There was a significantly higher prevalence of HIV/TB coinfection (p<0.05) among females than males. This is probably related to the higher incidence of HIV infection in females which predisposed them to TB as the former is known to activate dormant TB. Women also have a higher susceptibility to HIV infection and are usually exposed to sexual activities earlier than men mainly due to economic circumstances. Furthermore, most African women are so subordinated to their husbands that they have little or no say in issues related to sexual relationships .13 The study was in an area where polygamy and early marriage thrive . It is therefore possible for one male to be the source of infection to several females.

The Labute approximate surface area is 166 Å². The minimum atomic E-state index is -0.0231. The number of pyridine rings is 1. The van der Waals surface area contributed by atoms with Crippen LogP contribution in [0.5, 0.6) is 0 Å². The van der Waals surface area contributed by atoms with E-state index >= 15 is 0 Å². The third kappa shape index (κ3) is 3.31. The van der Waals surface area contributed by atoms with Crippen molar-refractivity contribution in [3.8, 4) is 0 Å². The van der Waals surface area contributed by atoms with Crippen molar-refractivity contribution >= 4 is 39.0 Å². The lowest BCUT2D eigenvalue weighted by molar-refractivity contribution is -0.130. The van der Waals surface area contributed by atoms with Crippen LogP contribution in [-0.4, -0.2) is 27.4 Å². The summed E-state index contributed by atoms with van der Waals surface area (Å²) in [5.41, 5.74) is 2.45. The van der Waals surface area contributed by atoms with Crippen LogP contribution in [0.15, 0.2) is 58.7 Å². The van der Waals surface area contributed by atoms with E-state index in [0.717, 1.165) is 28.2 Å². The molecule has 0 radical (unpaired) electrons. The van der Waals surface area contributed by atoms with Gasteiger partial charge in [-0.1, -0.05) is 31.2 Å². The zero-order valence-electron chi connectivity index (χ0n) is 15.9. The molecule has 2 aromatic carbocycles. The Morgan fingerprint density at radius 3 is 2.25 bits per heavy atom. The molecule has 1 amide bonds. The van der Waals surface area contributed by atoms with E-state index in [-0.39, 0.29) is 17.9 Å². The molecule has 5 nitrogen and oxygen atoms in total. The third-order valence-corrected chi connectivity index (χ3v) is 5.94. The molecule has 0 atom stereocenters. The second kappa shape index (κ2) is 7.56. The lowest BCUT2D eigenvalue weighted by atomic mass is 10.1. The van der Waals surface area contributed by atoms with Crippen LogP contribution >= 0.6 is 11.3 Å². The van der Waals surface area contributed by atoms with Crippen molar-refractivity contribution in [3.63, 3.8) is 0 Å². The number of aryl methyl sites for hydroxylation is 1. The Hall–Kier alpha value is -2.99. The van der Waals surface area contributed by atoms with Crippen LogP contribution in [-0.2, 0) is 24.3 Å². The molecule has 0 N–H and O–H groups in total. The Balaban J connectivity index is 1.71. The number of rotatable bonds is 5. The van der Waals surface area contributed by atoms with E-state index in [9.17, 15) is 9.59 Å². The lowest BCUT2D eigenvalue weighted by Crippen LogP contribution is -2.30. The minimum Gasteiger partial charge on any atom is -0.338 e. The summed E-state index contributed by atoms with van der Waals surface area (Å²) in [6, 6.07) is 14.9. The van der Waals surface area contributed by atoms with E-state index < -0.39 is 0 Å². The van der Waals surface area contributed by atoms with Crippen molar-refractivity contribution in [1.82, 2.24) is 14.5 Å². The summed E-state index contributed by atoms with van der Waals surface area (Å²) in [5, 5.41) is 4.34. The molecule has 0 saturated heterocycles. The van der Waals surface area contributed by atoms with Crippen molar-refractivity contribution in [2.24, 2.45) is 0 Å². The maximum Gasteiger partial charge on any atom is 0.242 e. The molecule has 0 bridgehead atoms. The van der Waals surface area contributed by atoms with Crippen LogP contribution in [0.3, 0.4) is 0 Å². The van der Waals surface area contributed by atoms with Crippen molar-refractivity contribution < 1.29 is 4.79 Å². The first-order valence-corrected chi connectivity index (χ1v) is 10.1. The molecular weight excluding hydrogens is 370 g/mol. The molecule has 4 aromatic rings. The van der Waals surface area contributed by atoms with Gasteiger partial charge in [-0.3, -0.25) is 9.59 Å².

The preponderance of HIV/TB coinfection among patients aged 21-40 years observed in this study (p<0.05) is similar to some other reports.14,5,16,22 This is a sexually active group in which both TB and HIV prevail most.17 Thus the significantly high prevalence of coinfection.
The high HIV seroprevalence in this TB patient population is of great concern both in terms of patient management and public health prospective. It also underscores the need for routine HIV serology on all TB patients to avoid adverse drug reactions to antituberculosis drugs. There is also a need to develop aggressive public awareness, good health education and provide routine HIV screening for TB patients.
All the participants in this study are thankfully acknowledged.